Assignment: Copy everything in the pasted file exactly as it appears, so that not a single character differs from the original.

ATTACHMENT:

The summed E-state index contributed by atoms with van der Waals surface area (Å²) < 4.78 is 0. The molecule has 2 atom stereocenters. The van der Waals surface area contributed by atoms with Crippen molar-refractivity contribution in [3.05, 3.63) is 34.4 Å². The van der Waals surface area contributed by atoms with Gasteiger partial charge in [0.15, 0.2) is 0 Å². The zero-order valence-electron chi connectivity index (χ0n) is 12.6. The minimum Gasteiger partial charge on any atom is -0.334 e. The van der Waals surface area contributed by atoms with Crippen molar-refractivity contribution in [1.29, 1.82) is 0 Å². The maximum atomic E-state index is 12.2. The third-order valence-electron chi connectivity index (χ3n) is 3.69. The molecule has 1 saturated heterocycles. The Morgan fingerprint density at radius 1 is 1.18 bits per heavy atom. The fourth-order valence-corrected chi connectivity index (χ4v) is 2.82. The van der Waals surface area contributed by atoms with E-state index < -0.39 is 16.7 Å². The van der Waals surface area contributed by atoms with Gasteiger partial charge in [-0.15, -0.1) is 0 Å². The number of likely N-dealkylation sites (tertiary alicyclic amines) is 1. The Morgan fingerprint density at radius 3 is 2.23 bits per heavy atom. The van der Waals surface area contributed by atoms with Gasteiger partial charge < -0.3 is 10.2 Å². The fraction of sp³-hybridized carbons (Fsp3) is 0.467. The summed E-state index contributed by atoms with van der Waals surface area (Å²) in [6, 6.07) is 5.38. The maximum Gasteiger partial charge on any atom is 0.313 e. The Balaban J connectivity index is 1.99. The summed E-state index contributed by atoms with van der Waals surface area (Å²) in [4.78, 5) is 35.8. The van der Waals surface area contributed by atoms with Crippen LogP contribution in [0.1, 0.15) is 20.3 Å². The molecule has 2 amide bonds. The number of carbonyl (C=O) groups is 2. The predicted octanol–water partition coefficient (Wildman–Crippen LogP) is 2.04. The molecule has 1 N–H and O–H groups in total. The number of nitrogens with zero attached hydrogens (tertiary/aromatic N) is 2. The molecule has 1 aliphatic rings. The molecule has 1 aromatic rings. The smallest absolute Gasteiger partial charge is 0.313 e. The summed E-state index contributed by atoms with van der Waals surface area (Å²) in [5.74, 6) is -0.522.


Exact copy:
The summed E-state index contributed by atoms with van der Waals surface area (Å²) < 4.78 is 0. The molecule has 2 atom stereocenters. The van der Waals surface area contributed by atoms with Crippen molar-refractivity contribution in [3.05, 3.63) is 34.4 Å². The van der Waals surface area contributed by atoms with Gasteiger partial charge in [0.15, 0.2) is 0 Å². The zero-order valence-electron chi connectivity index (χ0n) is 12.6. The minimum Gasteiger partial charge on any atom is -0.334 e. The van der Waals surface area contributed by atoms with Crippen molar-refractivity contribution in [1.29, 1.82) is 0 Å². The maximum atomic E-state index is 12.2. The third-order valence-electron chi connectivity index (χ3n) is 3.69. The molecule has 1 saturated heterocycles. The Morgan fingerprint density at radius 1 is 1.18 bits per heavy atom. The fourth-order valence-corrected chi connectivity index (χ4v) is 2.82. The van der Waals surface area contributed by atoms with E-state index < -0.39 is 16.7 Å². The van der Waals surface area contributed by atoms with Gasteiger partial charge in [-0.15, -0.1) is 0 Å². The number of likely N-dealkylation sites (tertiary alicyclic amines) is 1. The Morgan fingerprint density at radius 3 is 2.23 bits per heavy atom. The van der Waals surface area contributed by atoms with Gasteiger partial charge < -0.3 is 10.2 Å². The fraction of sp³-hybridized carbons (Fsp3) is 0.467. The summed E-state index contributed by atoms with van der Waals surface area (Å²) in [6, 6.07) is 5.38. The maximum Gasteiger partial charge on any atom is 0.313 e. The Balaban J connectivity index is 1.99. The summed E-state index contributed by atoms with van der Waals surface area (Å²) in [4.78, 5) is 35.8. The van der Waals surface area contributed by atoms with Crippen LogP contribution in [0.1, 0.15) is 20.3 Å². The molecule has 2 amide bonds. The number of carbonyl (C=O) groups is 2. The predicted octanol–water partition coefficient (Wildman–Crippen LogP) is 2.04. The molecule has 1 N–H and O–H groups in total. The number of nitrogens with zero attached hydrogens (tertiary/aromatic N) is 2. The molecule has 1 aliphatic rings. The molecule has 1 aromatic rings. The smallest absolute Gasteiger partial charge is 0.313 e. The summed E-state index contributed by atoms with van der Waals surface area (Å²) in [5.74, 6) is -0.522.